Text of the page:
The 49th anniversary for Roe V. Wade could be its last unless you take action

·5 min read

Saturday marks the 49th anniversary of Roe v. Wade, the landmark case that established the constitutional right to abortion care in the United States. But many of us who fight for reproductive freedom are asking the same question: Could this anniversary be Roe’s last?

It’s clear that activists and politicians hostile to abortion believe it may be. Last year, anti-choice lawmakers waged an all-out assault on abortion access in an attempt to interfere in personal decisions about if, when and how people can start or grow their family. And soon, the U.S. Supreme Court’s conservative supermajority is expected to rule on Dobbs v. Jackson Women’s Health Organization, a case out of Mississippi that directly challenges Roe and centers on a Mississippi law that attempts to ban abortion at 15 weeks.

To put it simply, if the Supreme Court upholds Mississippi’s ban, the constitutional right to abortion recognized in Roe will be undone.

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Each person in our country – no matter who they are, where they live, or how much money they make – should have the freedom to make their own decisions about whether to start or grow a family, and those decisions should be treated with respect and dignity. The vast majority of people in the United States believe this to be true. Polling shows that 8 in10 Americans support the legal right to abortion.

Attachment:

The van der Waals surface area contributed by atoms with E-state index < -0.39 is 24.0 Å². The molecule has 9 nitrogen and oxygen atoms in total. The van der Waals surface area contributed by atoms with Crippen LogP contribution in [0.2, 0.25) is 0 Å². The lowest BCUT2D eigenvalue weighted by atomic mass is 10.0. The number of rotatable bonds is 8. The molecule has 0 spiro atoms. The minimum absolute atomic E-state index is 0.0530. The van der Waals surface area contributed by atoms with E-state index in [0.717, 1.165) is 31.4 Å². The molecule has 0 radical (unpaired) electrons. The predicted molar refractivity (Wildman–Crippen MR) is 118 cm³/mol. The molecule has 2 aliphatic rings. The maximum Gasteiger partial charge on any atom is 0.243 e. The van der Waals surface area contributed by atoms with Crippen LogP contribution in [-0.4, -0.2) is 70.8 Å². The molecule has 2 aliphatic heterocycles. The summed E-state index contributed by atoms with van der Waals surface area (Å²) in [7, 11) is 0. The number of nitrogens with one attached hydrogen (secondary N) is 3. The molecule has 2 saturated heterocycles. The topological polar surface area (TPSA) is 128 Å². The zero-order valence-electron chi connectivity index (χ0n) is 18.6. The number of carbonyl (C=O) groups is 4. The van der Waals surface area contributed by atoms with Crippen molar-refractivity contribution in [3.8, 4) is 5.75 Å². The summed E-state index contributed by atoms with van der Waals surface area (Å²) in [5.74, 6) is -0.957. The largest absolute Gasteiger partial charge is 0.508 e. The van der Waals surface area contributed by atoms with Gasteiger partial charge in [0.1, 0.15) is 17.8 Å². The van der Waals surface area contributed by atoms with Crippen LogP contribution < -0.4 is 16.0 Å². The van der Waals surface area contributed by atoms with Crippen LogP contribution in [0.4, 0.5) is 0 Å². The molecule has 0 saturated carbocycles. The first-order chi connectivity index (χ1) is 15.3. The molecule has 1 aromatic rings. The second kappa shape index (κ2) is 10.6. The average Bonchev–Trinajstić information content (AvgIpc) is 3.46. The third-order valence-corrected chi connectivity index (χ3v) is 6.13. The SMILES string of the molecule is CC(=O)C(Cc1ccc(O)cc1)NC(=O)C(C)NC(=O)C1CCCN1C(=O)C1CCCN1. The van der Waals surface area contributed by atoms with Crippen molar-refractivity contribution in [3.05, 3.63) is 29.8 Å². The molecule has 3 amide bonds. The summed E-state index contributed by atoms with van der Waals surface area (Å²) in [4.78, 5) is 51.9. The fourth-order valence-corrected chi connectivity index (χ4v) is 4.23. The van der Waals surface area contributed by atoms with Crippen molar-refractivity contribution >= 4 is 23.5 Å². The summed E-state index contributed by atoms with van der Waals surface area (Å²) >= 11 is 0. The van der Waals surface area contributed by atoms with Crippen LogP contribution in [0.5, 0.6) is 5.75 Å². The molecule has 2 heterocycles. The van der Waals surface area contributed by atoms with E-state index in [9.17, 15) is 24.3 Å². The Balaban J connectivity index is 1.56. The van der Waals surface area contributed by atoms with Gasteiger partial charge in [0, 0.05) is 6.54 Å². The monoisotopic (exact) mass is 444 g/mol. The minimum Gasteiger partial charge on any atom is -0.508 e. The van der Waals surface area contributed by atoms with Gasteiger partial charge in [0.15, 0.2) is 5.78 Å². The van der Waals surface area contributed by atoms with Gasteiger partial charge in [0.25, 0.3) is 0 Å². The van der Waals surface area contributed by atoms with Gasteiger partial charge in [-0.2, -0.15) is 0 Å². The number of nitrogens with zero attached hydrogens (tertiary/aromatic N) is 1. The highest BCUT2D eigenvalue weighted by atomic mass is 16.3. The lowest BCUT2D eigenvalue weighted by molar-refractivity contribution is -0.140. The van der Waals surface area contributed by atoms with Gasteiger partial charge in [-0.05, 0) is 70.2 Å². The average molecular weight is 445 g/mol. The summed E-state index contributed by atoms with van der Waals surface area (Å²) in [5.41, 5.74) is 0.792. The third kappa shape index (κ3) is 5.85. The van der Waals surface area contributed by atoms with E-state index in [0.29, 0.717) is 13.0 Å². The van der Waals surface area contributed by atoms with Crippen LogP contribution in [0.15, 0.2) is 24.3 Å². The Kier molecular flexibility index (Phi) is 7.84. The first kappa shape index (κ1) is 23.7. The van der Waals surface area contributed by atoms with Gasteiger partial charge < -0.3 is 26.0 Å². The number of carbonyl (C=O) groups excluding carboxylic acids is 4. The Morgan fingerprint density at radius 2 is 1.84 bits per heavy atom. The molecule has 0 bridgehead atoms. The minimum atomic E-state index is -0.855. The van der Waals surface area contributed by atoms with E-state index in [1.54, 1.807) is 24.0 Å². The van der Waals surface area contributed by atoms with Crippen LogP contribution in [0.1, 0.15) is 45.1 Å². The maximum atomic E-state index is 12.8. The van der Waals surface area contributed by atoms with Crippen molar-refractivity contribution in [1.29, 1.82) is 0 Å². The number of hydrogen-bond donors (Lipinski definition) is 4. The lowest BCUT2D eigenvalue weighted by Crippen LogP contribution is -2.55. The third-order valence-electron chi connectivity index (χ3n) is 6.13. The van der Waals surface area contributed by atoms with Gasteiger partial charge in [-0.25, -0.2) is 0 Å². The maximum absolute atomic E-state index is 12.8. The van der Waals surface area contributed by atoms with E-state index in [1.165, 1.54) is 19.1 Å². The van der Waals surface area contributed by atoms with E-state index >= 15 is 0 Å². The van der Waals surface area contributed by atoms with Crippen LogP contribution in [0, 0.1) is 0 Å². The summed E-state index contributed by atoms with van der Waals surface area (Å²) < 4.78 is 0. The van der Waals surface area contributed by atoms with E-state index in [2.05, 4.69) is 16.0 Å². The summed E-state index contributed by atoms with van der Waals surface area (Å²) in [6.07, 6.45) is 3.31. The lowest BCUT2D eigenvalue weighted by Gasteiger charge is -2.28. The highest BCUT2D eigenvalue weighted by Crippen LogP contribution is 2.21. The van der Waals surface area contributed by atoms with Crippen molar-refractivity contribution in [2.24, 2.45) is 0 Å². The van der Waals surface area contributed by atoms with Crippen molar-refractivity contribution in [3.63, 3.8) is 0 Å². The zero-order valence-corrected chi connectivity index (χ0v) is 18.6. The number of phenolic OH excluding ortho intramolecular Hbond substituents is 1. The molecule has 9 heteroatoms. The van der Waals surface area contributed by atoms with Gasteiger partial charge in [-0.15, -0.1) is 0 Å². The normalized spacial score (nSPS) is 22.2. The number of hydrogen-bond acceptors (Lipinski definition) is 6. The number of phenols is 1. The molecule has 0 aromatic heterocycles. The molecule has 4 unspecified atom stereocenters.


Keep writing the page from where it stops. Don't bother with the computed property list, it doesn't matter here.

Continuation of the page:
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Yet lawmakers, emboldened by the presence of justices nominated by former President Donald Trump on the Supreme Court, have disregarded the will of the majority of voters by ramping up their efforts to decimate abortion access. More than 100 restrictions on abortion were enacted at the state level in 2021 alone according to the Guttmacher Institute, making it the worst year for abortion rights since Roe was decided in 1973.

Devastating consequences

We know that the consequences of Roe falling would be devastating. At least 28 states are expected to take action to restrict or ban abortion, leaving people in more than half of the country – particularly across the South and Midwest – without access to abortion care.

And, as is already the case, it will be people of color, LGBTQ individuals, those working to make ends meet and others who face systemic barriers to care who will continue to be hurt the most by efforts to undermine reproductive freedom. Even now, as Roe stands, its promises remain unfulfilled for many.

We don’t have to wait for the Supreme Court to rule in Dobbs v. Jackson Women’s Health to see what happens when abortion becomes nearly impossible to access – just look to my home state of Texas. In September, Texas’ vigilante-enforced ban on abortion before many people know they are pregnant, (SB 8), deputized private citizens to act as bounty hunters went into effect after the Supreme Court failed to block the blatantly unconstitutional law.

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The Supreme Court’s decision to allow this draconian ban to go into and remain in effect has left Roe v. Wade essentially meaningless in the state.

It doesn’t stop there: There are lawmakers in Florida, Ohio, Alabama, Arkansas and Missouri racing to bring Texas’ draconian abortion ban to their states.